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Simulation of Crop Response to Surface and Subsurface Drainage Systems

Published by the American Society of Agricultural and Biological Engineers, St. Joseph, Michigan

Citation:  Transactions of the ASAE. 25 (6): 1673-1678. (doi: 10.13031/2013.33787) @1982
Authors:   R. W. Skaggs, S. Hardjoamidjojo, E. H. Wiser, E. A. Hiler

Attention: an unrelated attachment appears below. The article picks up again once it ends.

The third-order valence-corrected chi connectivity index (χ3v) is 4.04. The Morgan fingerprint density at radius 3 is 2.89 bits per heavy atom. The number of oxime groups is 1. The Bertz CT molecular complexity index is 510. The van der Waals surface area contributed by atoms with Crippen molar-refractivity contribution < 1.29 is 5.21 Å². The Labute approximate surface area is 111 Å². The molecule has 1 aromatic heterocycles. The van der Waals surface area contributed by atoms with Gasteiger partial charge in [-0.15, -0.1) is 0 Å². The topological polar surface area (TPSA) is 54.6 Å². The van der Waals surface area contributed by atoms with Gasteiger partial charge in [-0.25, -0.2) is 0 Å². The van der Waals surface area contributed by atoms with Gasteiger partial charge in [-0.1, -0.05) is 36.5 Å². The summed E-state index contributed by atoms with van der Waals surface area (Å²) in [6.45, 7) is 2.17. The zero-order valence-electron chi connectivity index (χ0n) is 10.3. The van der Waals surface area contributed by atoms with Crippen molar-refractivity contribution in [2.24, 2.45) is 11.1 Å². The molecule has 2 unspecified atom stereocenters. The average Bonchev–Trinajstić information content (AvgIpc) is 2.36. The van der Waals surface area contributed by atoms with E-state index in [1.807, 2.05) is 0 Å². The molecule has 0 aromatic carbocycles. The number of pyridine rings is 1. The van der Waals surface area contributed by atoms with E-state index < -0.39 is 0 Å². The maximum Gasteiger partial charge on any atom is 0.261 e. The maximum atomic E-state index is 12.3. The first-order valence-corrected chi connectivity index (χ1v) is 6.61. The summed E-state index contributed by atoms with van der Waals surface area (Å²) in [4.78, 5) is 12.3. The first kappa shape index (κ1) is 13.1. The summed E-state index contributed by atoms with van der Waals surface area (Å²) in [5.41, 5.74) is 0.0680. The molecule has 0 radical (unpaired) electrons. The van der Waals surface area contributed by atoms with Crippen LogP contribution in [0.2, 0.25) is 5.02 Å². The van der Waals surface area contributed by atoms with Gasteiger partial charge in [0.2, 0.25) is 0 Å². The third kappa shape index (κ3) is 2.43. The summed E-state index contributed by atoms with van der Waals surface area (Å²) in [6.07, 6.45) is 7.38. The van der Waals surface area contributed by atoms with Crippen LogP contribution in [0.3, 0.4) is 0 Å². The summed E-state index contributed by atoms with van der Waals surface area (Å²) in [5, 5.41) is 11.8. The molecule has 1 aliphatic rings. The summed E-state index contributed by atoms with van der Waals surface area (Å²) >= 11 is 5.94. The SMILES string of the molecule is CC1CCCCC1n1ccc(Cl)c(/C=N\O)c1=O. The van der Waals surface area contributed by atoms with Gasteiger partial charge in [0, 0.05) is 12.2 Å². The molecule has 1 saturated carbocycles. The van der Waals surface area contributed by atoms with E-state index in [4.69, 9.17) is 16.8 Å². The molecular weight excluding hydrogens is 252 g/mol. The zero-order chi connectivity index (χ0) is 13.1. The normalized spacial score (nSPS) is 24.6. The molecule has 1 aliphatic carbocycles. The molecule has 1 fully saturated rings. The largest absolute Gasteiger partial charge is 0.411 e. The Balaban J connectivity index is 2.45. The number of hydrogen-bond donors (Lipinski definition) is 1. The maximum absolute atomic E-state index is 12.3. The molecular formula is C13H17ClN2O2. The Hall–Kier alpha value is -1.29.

ABSTRACT THE water management simulation model, DRAIN-MOD, was modified to quantify stresses on corn caused by both excessive and deficient soil water condi-tions and to weigh those stresses according to the stage of the growing season and crop susceptibility at the time they occur. Methods were added to predict the planting date and thus determine any delays in planting that might occur due to the drainage system design. An ap-proximate crop response model was used to predict an-nual crop yields in terms of stress-day indexes for defi-cient and excessive soil water conditions and the delay in planting date. The methods are demonstrated in the paper by simulating the performance of several subsurface and surface drainage designs for a Tomotly sandy loam soil near Wilmington, NC. The results showed that, in the absence of irrigation, the long-term average yield will be maximized by a subsurface drain spacing of 20 m or less for good surface drainage. For poor surface drainage a subsurface drain spacing of 12 m would be required to obtain the same yield. The effect of surface drainage on yields is particularly important when subsurface drainage is poor. For example, good surface drainage, on a field with a 90 m subsurface drain spacing, will more than double the long-term average corn yield over that obtained for poor surface drainage on the same field. Irrigation can be used to increase average corn yields by 28 percent on the soil considered if good drainage is provided. However, better drainage is required to pro-duce maximum yields when irrigation is used than when it is not. Potential yield increases due to irrigation will not be realized if adequate drainage is not provided.

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